Low-dose Naltrexone (LDN) Fact Sheet
The following information is from the “LDN Research Trust“.
Naltrexone is in a class of drug known as an opiate antagonists. Its normal use is in treating addiction to opiate drugs such as heroin or morphine. The dose used for this purpose is usually between 50 and 300mg daily. Low-dose Naltrexone (LDN) has been used in the treatment of autoimmune diseases in the USA since 1985, but is relatively new in the United Kingdom and Europe. Despite the fact that the drug is used at a very low dose, the occurrence of significant introductory or long term side effects cannot be excluded.
This method was devised and subsequently developed by the late Dr Bernard Bihari, M.D., a physician from New York, USA who passed away May 16, 2010. Dr Bihari was qualified in Internal Medicine, Psychiatry and Neurology, and we hope to honor him by continuing his pioneering work.
Suggested Method of Therapy:
Your doctor will usually start treatment at an ultra-low dose and increase this gradually over a period of weeks – until you are stable and side effect free. The starting dose can vary from 0.5mg to 1.5mg – and is usually increased over 4 – 8 weeks to 4.5mg or higher. Some doctors increase this to twice daily, for certain medical conditions. For Autoimmune Diseases, patients typically start at 1mg and increase to 4.5mg daily over a period of 4 weeks. However, for Hashimoto’s Thyroiditis, Chronic Fatigue Syndrome or Fibromyalgia, the starting dose is usually 0.5mg and is increased by 0.5mg a week until a daily dose of 4.5mg is reached. For Cancer, LDN can be taken at similar doses, but must be avoided the week before and the week after cancer chemotherapy. This does not include a drug called tamoxifen or daily medications for prostate cancer.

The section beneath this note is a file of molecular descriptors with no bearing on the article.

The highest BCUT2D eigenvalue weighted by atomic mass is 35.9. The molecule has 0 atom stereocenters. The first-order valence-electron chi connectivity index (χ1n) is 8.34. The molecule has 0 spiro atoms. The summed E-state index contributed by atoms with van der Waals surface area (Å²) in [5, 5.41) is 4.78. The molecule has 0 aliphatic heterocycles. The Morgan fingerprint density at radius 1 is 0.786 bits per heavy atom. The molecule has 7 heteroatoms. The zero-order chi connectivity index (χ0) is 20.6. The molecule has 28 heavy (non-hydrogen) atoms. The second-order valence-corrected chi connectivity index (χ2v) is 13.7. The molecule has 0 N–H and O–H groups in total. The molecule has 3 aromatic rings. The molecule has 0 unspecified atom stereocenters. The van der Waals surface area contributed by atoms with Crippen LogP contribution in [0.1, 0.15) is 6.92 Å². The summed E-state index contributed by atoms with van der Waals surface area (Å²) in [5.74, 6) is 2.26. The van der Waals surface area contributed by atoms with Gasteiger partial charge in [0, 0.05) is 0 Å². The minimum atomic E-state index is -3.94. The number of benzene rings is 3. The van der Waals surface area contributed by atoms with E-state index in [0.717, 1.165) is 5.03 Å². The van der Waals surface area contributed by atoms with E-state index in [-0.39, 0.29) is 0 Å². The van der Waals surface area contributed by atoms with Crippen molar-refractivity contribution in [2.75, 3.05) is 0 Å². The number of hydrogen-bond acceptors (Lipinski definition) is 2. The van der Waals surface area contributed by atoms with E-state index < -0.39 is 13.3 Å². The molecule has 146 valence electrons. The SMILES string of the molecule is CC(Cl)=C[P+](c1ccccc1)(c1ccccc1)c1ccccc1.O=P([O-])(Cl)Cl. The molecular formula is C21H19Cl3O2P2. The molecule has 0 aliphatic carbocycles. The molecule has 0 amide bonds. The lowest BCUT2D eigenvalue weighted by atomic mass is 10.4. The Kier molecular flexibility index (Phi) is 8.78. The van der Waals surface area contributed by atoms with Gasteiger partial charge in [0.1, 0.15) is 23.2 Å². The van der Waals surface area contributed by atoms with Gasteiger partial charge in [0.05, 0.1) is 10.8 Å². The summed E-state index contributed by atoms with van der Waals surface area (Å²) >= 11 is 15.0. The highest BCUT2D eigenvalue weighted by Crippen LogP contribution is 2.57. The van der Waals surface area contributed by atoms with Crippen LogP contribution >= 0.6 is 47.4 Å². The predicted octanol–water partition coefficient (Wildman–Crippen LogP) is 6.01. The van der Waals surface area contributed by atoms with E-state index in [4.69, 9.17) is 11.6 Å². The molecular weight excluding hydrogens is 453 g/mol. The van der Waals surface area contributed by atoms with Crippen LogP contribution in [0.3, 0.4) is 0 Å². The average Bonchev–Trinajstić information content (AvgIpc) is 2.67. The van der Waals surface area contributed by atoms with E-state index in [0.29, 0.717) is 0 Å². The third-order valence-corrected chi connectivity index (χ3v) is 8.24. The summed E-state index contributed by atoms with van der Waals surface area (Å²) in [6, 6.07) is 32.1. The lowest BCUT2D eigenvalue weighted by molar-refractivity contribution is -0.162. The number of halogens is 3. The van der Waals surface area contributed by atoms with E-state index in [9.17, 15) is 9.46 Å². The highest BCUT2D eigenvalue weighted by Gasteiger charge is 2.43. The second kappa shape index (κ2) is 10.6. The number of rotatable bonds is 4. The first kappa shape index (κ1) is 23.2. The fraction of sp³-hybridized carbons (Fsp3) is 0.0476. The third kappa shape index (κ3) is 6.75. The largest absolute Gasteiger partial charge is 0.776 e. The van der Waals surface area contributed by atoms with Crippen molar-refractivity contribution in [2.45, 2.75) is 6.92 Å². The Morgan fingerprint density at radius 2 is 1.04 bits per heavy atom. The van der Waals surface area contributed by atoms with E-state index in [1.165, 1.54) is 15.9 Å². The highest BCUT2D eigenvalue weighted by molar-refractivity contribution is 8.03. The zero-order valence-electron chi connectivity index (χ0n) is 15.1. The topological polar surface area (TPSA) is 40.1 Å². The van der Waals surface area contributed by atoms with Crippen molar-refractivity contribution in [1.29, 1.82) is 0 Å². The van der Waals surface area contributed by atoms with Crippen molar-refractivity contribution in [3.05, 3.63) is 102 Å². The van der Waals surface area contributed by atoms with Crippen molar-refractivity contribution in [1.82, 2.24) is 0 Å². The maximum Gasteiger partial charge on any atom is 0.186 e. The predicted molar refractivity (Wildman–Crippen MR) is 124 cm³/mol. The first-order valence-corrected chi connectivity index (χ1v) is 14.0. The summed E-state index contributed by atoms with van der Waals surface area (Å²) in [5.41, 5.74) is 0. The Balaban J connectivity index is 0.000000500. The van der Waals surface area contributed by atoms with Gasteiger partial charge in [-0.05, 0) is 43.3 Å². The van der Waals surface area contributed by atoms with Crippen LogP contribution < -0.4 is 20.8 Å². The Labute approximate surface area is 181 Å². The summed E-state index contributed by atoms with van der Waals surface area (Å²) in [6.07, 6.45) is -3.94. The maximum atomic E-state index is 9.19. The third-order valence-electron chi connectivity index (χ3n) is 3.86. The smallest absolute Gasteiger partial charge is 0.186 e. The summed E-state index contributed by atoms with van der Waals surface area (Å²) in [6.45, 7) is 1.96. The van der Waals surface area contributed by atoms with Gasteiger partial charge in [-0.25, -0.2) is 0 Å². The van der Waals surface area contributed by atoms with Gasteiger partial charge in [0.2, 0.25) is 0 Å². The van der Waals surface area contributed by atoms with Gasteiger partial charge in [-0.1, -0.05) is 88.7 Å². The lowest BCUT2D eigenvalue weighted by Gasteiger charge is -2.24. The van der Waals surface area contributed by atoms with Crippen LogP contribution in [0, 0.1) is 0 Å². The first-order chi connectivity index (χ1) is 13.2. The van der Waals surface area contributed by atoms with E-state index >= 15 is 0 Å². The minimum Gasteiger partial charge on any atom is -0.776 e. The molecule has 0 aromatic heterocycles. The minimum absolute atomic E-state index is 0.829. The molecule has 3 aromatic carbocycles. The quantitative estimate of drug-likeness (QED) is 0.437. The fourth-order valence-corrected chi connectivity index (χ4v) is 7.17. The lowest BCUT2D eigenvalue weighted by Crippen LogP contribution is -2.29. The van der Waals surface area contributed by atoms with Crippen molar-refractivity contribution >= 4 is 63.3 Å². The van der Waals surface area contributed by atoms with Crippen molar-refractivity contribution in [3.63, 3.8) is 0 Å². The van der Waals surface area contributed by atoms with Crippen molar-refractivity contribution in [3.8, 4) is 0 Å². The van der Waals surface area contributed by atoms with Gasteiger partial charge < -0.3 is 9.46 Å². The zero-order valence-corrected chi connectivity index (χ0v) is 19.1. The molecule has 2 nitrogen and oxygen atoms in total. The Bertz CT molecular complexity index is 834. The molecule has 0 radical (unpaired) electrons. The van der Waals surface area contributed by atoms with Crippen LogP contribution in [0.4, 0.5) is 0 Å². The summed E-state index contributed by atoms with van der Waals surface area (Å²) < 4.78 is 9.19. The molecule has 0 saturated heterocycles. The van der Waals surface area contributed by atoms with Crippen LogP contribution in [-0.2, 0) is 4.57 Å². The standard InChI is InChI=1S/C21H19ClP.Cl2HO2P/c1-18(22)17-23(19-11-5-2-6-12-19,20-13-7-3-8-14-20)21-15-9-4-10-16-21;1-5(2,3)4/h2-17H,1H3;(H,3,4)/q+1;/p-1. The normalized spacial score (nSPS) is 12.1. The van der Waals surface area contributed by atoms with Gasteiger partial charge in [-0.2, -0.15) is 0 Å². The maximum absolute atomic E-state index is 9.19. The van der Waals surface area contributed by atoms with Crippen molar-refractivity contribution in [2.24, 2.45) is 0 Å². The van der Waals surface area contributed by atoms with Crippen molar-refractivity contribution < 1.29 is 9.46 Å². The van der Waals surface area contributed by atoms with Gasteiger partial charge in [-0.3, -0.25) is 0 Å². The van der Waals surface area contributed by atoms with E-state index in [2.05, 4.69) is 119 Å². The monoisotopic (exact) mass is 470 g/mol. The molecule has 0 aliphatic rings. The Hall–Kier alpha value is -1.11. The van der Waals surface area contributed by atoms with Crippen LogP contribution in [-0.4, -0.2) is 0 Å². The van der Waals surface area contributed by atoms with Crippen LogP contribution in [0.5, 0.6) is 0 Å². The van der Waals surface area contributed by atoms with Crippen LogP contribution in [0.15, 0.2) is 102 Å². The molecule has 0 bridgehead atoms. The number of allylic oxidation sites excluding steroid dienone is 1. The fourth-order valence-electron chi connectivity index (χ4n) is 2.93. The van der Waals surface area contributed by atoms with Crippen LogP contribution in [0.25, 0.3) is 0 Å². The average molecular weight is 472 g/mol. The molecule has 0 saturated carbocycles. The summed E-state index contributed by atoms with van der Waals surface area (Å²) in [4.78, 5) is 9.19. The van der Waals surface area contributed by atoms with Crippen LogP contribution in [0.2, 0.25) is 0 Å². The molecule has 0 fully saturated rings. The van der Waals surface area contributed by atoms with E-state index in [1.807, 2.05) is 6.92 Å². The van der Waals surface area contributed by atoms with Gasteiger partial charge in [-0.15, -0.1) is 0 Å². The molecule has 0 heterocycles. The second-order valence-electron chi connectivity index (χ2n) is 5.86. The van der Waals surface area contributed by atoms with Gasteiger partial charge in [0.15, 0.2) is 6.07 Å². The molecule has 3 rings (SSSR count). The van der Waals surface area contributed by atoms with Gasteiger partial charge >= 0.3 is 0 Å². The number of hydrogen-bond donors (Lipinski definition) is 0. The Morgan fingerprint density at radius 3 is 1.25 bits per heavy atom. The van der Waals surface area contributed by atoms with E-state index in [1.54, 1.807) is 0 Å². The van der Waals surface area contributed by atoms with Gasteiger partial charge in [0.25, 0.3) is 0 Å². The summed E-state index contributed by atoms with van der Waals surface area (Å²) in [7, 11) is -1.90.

How Naltrexone Works
In Autoimmune disease:
The mechanism of action of naltrexone, in autoimmune diseases and cancer, is poorly understood. The benefits of the drug are possibly due to the temporary inhibition of endorphins. This results in a reactive increase in the production of endorphins, which should result in a reduction of painful symptoms and an increased sense of well-being.
Increased levels of endorphins should be expected to stimulate the immune system, promoting an increase in the number of T lymphocytes. This effect was observed in Dr. Bihari’s research. This increase in T-cell numbers apparently restores a more normal balance of the T-cells such that the effects of the disease progress are significantly reduced.
It may also act directly on these immune cells to stimulate or restore normal function. There is research currently underway, to prove the hypothesis that low-dose naltrexone improves or modulates the immune system – by acting on a receptor called TLR4. Several published papers have shown that naltrexone binds to the TLR4 receptor, and has a clinically measurable effect. This is evident in Chron’s disease and Ulcerative Colitis.
Recent research by Dr. Ian Zagon in Multiple Resistant Breast Cancer, has shown that it can stop breast cancer cells growing by acting on a new pathway “p21 cyclin-dependent inhibitory kinase pathway”.